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Need something that goes off road? Take a look at this Mercedes-AMG G63 4×4 Squared.

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But what if supercars aren’t your cup of tea? Well, I found this JDM Honda City Turbo II sitting between a group of exotics. It seemed totally out of place at first glance, but it shows that anything goes inside the facility, as long as it’s unique and well maintained.

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But by far the most interesting car for me was this black BMW M1. Based on a 1979 model, this was a project between C.A.R. – a Mannheim-based engineering company – and race driver Harald Erlt, supported by BP to promote liquid petroleum gas (LPG) as an alternate fuel. Known as the BP Autogas M1 or the BMW M1 Turbo, the car received two turbochargers to bump power up to 410hp, while its lightweight Kevlar-reinforced plastic body was designed for high speed runs. The car eventually achieved its engineering goals and broke the world record for the fastest LPG-powered car with a top speed of 301.4km/h.

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After a troubled exchange of ownership in the 1980s, the BP Autogas M1 was last seen in 1993, before it finally surfaced again in 2019 as an abandoned car in a warehouse just outside of London.

The story continues with my visit to Classic Remise Düsseldorf, where the restored car sits today next to an original M1. I’d really love to have a chat with the people responsible for bringing this special BMW M1 back to its former glory.

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I’d be lying if I didn’t say I was a little bemused when I saw this Daihatsu Materia on display. It turns out though, that this was the very last Daihatsu officially brought to Europe before the automaker closed up shop here in 2013. The car was signed by everyone who worked at Daihatsu’s European office and in its dealerships at the time of closure.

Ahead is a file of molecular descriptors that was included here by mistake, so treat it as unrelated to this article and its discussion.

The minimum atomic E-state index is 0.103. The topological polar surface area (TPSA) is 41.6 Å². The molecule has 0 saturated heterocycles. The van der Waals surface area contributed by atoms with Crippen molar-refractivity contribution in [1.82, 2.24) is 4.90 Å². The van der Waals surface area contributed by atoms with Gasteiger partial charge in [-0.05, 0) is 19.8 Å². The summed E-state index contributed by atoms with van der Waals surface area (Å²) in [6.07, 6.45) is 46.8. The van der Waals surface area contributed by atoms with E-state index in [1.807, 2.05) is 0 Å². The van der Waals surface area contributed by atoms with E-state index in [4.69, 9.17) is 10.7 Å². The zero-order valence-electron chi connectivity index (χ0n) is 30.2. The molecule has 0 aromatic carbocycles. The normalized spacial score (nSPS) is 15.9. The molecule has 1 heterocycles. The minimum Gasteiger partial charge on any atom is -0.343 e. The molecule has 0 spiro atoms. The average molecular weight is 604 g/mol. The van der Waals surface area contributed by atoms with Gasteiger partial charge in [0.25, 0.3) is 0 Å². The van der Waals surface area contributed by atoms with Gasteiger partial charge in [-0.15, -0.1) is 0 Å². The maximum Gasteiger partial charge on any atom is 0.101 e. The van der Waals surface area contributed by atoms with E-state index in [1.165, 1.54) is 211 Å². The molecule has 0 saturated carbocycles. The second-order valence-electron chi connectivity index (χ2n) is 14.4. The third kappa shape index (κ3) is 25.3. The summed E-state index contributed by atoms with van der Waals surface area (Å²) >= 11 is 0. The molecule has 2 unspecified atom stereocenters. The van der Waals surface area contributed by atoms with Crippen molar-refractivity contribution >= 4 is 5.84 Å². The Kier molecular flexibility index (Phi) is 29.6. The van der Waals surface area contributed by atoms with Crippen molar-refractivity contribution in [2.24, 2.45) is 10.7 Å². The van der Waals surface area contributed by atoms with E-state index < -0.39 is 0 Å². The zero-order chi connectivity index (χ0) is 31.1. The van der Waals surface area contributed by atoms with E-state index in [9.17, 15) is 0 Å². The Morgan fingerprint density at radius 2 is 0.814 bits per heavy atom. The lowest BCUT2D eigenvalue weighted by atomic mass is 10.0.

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Tucked away in a corner of the facility was this original, one-of-28 Gemballa Avalanche, a staple of tuned ’80s supercars. The wide body with pronounced side intake looked pretty wild from a distance.

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This is the 1967 Bayer K67, also known as ‘Kunststoffauto’ or ‘Plastic Car’. Designed by Hans Gugelot with engineering help from BMW and Bayer AG, the K67 was one of the earliest cars to feature an extensive use of plastic. The main structure uses glass fiber reinforced plastic (GFRP) sandwich construction, with the inner parts filled with foamed polyurethane. Out of the five examples that were ever built, only two survive today, including this one at Classic Remise Düsseldorf.

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While many people choose to store their cars privately in their homes, I praise those who display them at facilities like Classic Remise Düsseldorf where everyone can enjoy them. If you’re ever in town – or near any of the other Classic Remise locations – I highly recommend you make time for a visit. You won’t be disappointed.

Steve Edward
Instagram: stevedwrd